History

history-collage

AN INSPIRED VISION

Craft work in Mississippi – like our music, art, literature and history – is as much a part of what makes Mississippi distinctive as our natural resources.

THE IDEA

Bill and Carroll - sealLong before “the creative economy” and “cultural tourism” were popular initiatives, Governor William Waller theorized that organizing and fostering Mississippi’s craft artisans would benefit the state’s economy, image and tourism efforts. In 1973, Governor Waller put into motion what would become the Craftsmen’s Guild of Mississippi, and for over 40 years, the Guild has been proving him right.

Dan OverlyDan Overly, a graduate of Delta State University and craftsman himself, became the Guild's first executive director. His vision, passion and dedication was the Guild's driving force that quickly attracted the attention of talented artisans in the state and region. Overly, who served as executive director until 1995, remained actively involved in the Guild until his passing in 2009.

Craft work ranges from traditional items, such as quilts, baskets, and wood-carved spoons to more contemporary items, such as metal and clay sculpture, fused glass, and handcrafted jewelry. By bringing the creators of these various crafts together with a united purpose, the Guild has helped artisans flourish.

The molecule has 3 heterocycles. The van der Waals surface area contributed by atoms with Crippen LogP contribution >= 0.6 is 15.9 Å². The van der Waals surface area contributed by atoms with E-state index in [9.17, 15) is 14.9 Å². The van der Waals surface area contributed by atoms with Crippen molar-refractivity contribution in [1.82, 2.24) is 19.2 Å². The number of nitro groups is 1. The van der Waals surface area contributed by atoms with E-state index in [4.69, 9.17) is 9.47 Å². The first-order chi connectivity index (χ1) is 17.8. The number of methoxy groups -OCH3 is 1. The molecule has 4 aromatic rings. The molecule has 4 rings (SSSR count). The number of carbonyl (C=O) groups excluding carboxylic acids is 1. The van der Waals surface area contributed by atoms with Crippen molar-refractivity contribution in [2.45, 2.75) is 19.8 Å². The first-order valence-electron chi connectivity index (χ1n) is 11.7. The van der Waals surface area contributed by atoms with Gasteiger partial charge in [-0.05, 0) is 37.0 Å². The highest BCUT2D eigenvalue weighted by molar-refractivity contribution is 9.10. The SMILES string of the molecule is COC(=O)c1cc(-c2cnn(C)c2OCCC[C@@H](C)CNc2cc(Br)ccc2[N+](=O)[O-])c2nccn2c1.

THE MISSION

The mission of the Craftsmen’s Guild of Mississippi, Inc., is to preserve, promote, market, educate and encourage excellence in regional crafts, believing that regular contact with the skilled work of the hand enhances both producers’ and patrons’ lives.

THE RESULTChoctaw Baskets 1

For over four decades, the Craftsmen’s Guild of Mississippi has been helping craftsmen make a living from their craft, enforced high standards for fine craft, and provided educational programs to pass along both craft skills and an appreciation for them to future generations.

Thepottery Guild has grown to 359 professional artisans and become one of the most respected craft guilds in the country. Eighty percent of the members live in Mississippi and twenty percent reside in 16 other states, a testament to the Guild’s national reputation.  Membership is open to all whose work reflects a high degree of competence, professional standards and artistry in their medium and category. Eligibility is determined by a jury review process held twice each year.

Since 2007, the Guild has been headquartered in the 20,000 square foot Mississippi Craft Center that has many functions – retail gallery, museum, education center, art referral 8 in. X 3 in. Mesquite Bowlagency, community gathering place and visitors’ center. The Guild also operates a satellite retail gallery, hosts numerous successful events each year, and has a comprehensive educational program.

 

 

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